The living area has a coffee table and chairs and an L-shaped sofa that converts to a double bed. There's an impressive marble entrance hall and a fancy entertainment center. These 543-square-foot suites each come with a 259-square-foot wraparound private balcony with seating area and private outdoor dining.

Perhaps the most innovative cabins are the Family Connected Junior Suites with Balconies, which are actually three cabins combined: a Junior Suite, a Studio cabin and an ocean-view with balcony. There are 16 of these, each of which is 575 square feet (combined) with a 216-square-foot balcony (also combined). The cabins share a vestibule, thus making the whole area one big family suite; it's also suited for a large group of friends and can sleep up to 10 people. The balconies are interconnecting.

The studio cabin is on the small side (101 square feet) but is ideal for kids, with a full-size bed (so it can technically sleep two), small desk, wardrobe and a virtual balcony; it even has its own en suite shower room. A door opposite leads to the ocean-view cabin, and a corridor leads onto the living area and bedroom of the Junior Suite.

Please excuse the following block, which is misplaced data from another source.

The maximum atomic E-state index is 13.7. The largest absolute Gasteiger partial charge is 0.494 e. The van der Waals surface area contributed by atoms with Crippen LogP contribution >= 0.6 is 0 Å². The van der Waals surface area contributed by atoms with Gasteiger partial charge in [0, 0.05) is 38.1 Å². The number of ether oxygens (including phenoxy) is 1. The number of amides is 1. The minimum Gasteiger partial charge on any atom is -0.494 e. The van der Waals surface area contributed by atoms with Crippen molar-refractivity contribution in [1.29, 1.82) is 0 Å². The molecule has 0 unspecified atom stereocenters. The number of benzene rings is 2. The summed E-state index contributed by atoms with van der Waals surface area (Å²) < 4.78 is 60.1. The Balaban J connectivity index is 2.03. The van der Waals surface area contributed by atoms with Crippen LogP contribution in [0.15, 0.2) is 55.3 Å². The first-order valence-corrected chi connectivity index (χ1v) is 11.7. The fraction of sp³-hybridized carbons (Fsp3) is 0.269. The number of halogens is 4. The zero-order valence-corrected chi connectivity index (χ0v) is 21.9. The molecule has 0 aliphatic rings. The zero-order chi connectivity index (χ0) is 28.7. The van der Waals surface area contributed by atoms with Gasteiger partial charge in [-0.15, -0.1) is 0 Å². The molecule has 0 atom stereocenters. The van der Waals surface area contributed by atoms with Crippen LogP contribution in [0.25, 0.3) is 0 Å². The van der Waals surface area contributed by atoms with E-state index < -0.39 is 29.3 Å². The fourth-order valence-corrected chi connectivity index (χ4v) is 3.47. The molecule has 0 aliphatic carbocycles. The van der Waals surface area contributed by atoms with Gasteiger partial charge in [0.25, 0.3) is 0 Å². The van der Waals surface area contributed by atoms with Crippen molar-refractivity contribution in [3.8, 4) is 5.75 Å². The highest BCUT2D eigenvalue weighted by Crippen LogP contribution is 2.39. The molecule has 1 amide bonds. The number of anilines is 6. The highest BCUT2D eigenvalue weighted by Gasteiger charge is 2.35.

The Junior Suite (which incorporates the interior studio cabin), and the ocean-view can be booked separately or as a combination of two.

Studio: Industry-wide, passengers traveling alone long have had to pay a fee, called a "single supplement," which can nearly double the cruise fare. To make cruising less expensive and more comfortable for solo travelers, Anthem of the Seas includes 28 studio cabins, and 12 have balconies -- a rarity in the industry. Cabins are compact but comfortable, ranging from 101 square feet to 119 square feet. The smallest are interior cabins, featuring virtual balconies and full-size beds. They include small desk/vanity combos and wardrobes for hanging clothing. The bathrooms are smaller than standard; each has a tight shower, toilet, small sink and shelving for toiletries. The largest rooms (Super Studio Ocean View with Balcony) include 55-square-foot balconies. These also feature full beds, sofa seating areas, desks/vanities, dressers and wardrobes. Bathrooms for the larger studio cabins are identical to those in other standard cabins; they include glass-door showers, toilets, vanities, glass shelving and no tubs.